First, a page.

Alabama Claims


Alabama Claims

The "Alabama" Claims were a series of claims for damages by the government of the U.S. against the government of the United Kingdom for the perceived covert assistance given to the Confederate cause during the American Civil War.

The CSS "Alabama"

During the American Civil War, Confederate commerce raiders (the most famous being the CSS "Alabama") were built in Britain and did significant damage to Union merchant marine and naval forces.

British political involvement

The British Prime Minister, Lord Palmerston, and Foreign Secretary Earl Russell had allowed the "Alabama" to put to sea from the shipyards of John Laird Sons and Company in Liverpool despite the explicit objections of the American Legation in London, and charges from the American Minister to Britain Charles Francis Adams that the ship was bound for the Confederacy. Though both the Prime Minister and Foreign Secretary were thought to favor the Confederacy slightly at the time of "Alabama's" construction this position was against British public opinion and MPs such as Richard Cobden campaigned against it. The subsequent release of the "Alabama" proved to be publicly embarrassing when both were later forced to admit that the ship should not have been allowed to depart, despite the opinion of the British Chief Justice that her release did not violate neutrality.

Even so, the next year two ironclad warships under construction in Birkenhead and bound for the Confederacy were detained after their completion but before their launch. As a direct consequence of the flap over the "Alabama" rather than turn the ships over to Monsieur Bravay of Paris, who had ordered their construction as intermediary for Confederate principals, Palmerston instructed the British Admiralty to tender an offer for the purchase of the ships.

The claims

The United States claimed direct and collateral damage against Britain, the so-called "Alabama" Claims. United States Senator Charles Sumner originally requested $2 billion, or alternatively the ceding of Canada to the United States.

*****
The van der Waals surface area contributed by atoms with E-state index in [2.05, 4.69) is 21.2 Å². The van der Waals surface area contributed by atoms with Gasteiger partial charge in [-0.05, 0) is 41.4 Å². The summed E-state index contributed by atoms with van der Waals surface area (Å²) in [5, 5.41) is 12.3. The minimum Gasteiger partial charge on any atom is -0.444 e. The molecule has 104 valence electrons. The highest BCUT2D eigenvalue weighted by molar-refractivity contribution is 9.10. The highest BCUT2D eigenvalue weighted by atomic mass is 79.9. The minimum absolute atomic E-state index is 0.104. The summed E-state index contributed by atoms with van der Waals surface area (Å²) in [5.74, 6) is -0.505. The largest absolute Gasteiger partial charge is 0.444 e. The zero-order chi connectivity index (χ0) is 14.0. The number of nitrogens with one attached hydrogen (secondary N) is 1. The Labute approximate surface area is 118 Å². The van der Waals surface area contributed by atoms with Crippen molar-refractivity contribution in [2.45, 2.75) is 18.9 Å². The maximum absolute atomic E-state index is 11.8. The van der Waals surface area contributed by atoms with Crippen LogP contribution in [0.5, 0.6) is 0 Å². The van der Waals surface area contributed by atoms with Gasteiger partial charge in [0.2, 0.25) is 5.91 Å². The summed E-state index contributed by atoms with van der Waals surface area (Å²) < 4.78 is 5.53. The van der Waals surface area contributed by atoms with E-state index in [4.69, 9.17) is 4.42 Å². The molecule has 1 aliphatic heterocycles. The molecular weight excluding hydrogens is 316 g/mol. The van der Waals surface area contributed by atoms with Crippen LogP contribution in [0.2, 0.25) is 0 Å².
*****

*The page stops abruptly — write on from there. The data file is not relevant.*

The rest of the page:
In the particular case of the "Alabama" the United States claimed that the United Kingdom had violated neutrality by allowing the "Alabama" to be constructed, knowing that it would enter into service with the Confederacy.

The tribunal

The tribunal was composed of representatives:
*United Kingdom: Sir Alexander Cockburn
*United States: Charles Francis Adams
*Italy: Federico Sclopis
*Switzerland: Jakob Stämpfli
*Brazil: Marcos Antônio d'Araújo, Baron Itajubá.

The tribunal session took place in a reception room of the Town Hall in Geneva. This room is since named "salle de l'Alabama".

The final award of $15,500,000 in 1871 formed part of the Treaty of Washington.

Legacy

This established the principle of international arbitration, and launched a movement to codify international law with hopes for finding peaceful solutions to international disputes. The "Alabama" Claims was thus a precursor to the Hague Convention, the League of Nations, the World Court, and the United Nations.

Bibliography

* cite book | title=Great Britain and the American Civil War | author=Adams, E. D. | location=New York | publisher=Russell & Russell | year=1924 (see external links)
* cite book | Balch, T. W. | title=The Alabama Arbitration | location=Philadelphia | publisher=Allen, Lane & Scott | year=1900
* cite book | author=Beaman, C. C. | title=The National and Private Alabama Claims and their Final and Amicable Settlement | year=1871 | publisher=W. H. Moore | location=Washington, reprinted in the Michigan Historical Reprint Series, ISBN 1418129801
* cite book | author=Bowen, C. S. C. | title=The Alabama Claims and Arbitration Considered from a Legal Point of View | publisher=London | year=1868
* cite book | author=Cook, A. | title=The Alabama Claims | location=Ithaca, N.Y. | publisher=Cornell University Press | year=1975
* cite book | author=deKay, T. | title=The Rebel Raiders: The Warship "Alabama", British Treachery and the American Civil War | year=2003 | publisher=Pimlico | location=London | id=ISBN 0712664904

External links

*" [http://www.econlib.org/library/YPDBooks/Lalor/llCy497.html Geneva Arbitration] ", from the "Cyclopaedia of Political Science"
*Cartoons from "Harper's Weekly":
** [http://www.harpweek.com/09Cartoon/BrowseByDateCartoon.asp?Month=November&Date=1 "John Bull’s Neutrality"] , 1 November, 1862
** [http://www.harpweek.com/09Cartoon/BrowseByDateCartoon.asp?Month=November&Date=3 "King Andy"] , 3 November 1866. Note that the medallion worn by Secretary of the Navy Gideon Welles is engraved with the number "290", the original dockyard numbder for the "Alabama".
** [http://www.harpweek.com/09Cartoon/BrowseByDateCartoon.asp?Month=October&Date=5 "The Apple of Discord at the Geneva Convention"] , 5 October 1872
** [http://www.harpweek.com/09Cartoon/BrowseByDateCartoon.asp?Month=November&Date=30 "Columbia Lays Aside her Laurels"] , 9 November 1872. Note that the "laurels" laid aside are those won at the Geneva arbitration.
*" [http://www.gutenberg.org/catalog/world/mirror-redirect?file=1/3/7/8/13789/13789-h/13789-h.htm Great Britain and the American Civil War] " "Op. cit." at Project Gutenberg
* [http://www.geneve.ch/chancellerie/salles/alabama.asp La salle de l'Alabama in the Hotel de Ville, Geneva. (In French)]


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